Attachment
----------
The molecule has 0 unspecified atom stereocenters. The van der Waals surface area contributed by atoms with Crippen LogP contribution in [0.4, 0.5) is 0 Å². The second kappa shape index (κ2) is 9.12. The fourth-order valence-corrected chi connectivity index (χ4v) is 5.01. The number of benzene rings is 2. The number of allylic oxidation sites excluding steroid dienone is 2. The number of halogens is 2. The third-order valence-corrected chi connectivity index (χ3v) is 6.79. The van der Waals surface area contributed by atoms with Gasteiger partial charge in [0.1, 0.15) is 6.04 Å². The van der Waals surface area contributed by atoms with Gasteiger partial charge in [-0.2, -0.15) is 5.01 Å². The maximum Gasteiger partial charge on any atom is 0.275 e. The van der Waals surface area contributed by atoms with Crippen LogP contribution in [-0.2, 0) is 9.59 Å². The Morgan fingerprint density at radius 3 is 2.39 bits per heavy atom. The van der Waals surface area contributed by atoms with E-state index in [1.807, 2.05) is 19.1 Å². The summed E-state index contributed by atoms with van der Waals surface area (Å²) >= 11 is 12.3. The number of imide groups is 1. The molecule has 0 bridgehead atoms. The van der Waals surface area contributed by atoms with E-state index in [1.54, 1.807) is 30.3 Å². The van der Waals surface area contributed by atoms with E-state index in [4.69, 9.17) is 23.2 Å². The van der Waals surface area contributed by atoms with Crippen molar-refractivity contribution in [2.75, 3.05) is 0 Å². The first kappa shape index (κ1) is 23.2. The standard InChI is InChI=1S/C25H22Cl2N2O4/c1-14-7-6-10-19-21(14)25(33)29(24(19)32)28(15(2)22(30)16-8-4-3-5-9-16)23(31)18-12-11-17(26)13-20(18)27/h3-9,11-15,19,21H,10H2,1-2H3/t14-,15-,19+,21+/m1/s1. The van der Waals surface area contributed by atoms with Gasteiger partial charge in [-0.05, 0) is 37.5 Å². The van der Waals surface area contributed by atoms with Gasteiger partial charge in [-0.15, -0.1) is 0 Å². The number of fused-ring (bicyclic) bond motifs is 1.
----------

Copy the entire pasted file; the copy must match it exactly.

The molecule has 0 unspecified atom stereocenters. The van der Waals surface area contributed by atoms with Crippen LogP contribution in [0.4, 0.5) is 0 Å². The second kappa shape index (κ2) is 9.12. The fourth-order valence-corrected chi connectivity index (χ4v) is 5.01. The number of benzene rings is 2. The number of allylic oxidation sites excluding steroid dienone is 2. The number of halogens is 2. The third-order valence-corrected chi connectivity index (χ3v) is 6.79. The van der Waals surface area contributed by atoms with Gasteiger partial charge in [0.1, 0.15) is 6.04 Å². The van der Waals surface area contributed by atoms with Gasteiger partial charge in [-0.2, -0.15) is 5.01 Å². The maximum Gasteiger partial charge on any atom is 0.275 e. The van der Waals surface area contributed by atoms with Crippen LogP contribution in [-0.2, 0) is 9.59 Å². The Morgan fingerprint density at radius 3 is 2.39 bits per heavy atom. The van der Waals surface area contributed by atoms with E-state index in [1.807, 2.05) is 19.1 Å². The summed E-state index contributed by atoms with van der Waals surface area (Å²) >= 11 is 12.3. The number of imide groups is 1. The molecule has 0 bridgehead atoms. The van der Waals surface area contributed by atoms with E-state index in [1.54, 1.807) is 30.3 Å². The van der Waals surface area contributed by atoms with E-state index in [4.69, 9.17) is 23.2 Å². The van der Waals surface area contributed by atoms with Crippen molar-refractivity contribution in [2.75, 3.05) is 0 Å². The first kappa shape index (κ1) is 23.2. The standard InChI is InChI=1S/C25H22Cl2N2O4/c1-14-7-6-10-19-21(14)25(33)29(24(19)32)28(15(2)22(30)16-8-4-3-5-9-16)23(31)18-12-11-17(26)13-20(18)27/h3-9,11-15,19,21H,10H2,1-2H3/t14-,15-,19+,21+/m1/s1. The van der Waals surface area contributed by atoms with Gasteiger partial charge in [-0.05, 0) is 37.5 Å². The van der Waals surface area contributed by atoms with Gasteiger partial charge in [-0.15, -0.1) is 0 Å². The number of fused-ring (bicyclic) bond motifs is 1.